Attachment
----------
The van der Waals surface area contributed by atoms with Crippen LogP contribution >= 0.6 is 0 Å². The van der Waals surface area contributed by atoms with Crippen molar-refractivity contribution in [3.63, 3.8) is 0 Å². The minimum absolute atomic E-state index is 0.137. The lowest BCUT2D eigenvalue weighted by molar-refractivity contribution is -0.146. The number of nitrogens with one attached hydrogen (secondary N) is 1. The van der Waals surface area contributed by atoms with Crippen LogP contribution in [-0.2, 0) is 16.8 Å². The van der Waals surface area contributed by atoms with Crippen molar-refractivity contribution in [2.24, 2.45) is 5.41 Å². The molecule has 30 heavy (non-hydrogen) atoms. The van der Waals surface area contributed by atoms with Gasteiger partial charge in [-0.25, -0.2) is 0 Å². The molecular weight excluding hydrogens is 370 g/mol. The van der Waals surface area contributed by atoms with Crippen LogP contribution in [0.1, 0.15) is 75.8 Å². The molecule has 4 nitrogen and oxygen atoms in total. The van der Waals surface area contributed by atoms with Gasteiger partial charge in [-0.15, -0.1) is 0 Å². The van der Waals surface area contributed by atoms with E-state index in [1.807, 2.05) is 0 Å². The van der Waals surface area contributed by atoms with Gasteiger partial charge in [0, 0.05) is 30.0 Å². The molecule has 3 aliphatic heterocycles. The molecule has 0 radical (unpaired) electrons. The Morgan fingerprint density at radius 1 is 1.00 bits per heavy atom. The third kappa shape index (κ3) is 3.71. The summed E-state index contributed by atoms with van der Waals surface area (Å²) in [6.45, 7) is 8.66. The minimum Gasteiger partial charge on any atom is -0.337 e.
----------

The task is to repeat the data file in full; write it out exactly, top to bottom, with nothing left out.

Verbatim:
The van der Waals surface area contributed by atoms with Crippen LogP contribution >= 0.6 is 0 Å². The van der Waals surface area contributed by atoms with Crippen molar-refractivity contribution in [3.63, 3.8) is 0 Å². The minimum absolute atomic E-state index is 0.137. The lowest BCUT2D eigenvalue weighted by molar-refractivity contribution is -0.146. The number of nitrogens with one attached hydrogen (secondary N) is 1. The van der Waals surface area contributed by atoms with Crippen LogP contribution in [-0.2, 0) is 16.8 Å². The van der Waals surface area contributed by atoms with Crippen molar-refractivity contribution in [2.24, 2.45) is 5.41 Å². The molecule has 30 heavy (non-hydrogen) atoms. The van der Waals surface area contributed by atoms with Gasteiger partial charge in [-0.25, -0.2) is 0 Å². The molecular weight excluding hydrogens is 370 g/mol. The van der Waals surface area contributed by atoms with Crippen LogP contribution in [0.1, 0.15) is 75.8 Å². The molecule has 4 nitrogen and oxygen atoms in total. The van der Waals surface area contributed by atoms with Gasteiger partial charge in [-0.15, -0.1) is 0 Å². The van der Waals surface area contributed by atoms with E-state index in [1.807, 2.05) is 0 Å². The van der Waals surface area contributed by atoms with Gasteiger partial charge in [0, 0.05) is 30.0 Å². The molecule has 3 aliphatic heterocycles. The molecule has 0 radical (unpaired) electrons. The Morgan fingerprint density at radius 1 is 1.00 bits per heavy atom. The third kappa shape index (κ3) is 3.71. The summed E-state index contributed by atoms with van der Waals surface area (Å²) in [6.45, 7) is 8.66. The minimum Gasteiger partial charge on any atom is -0.337 e.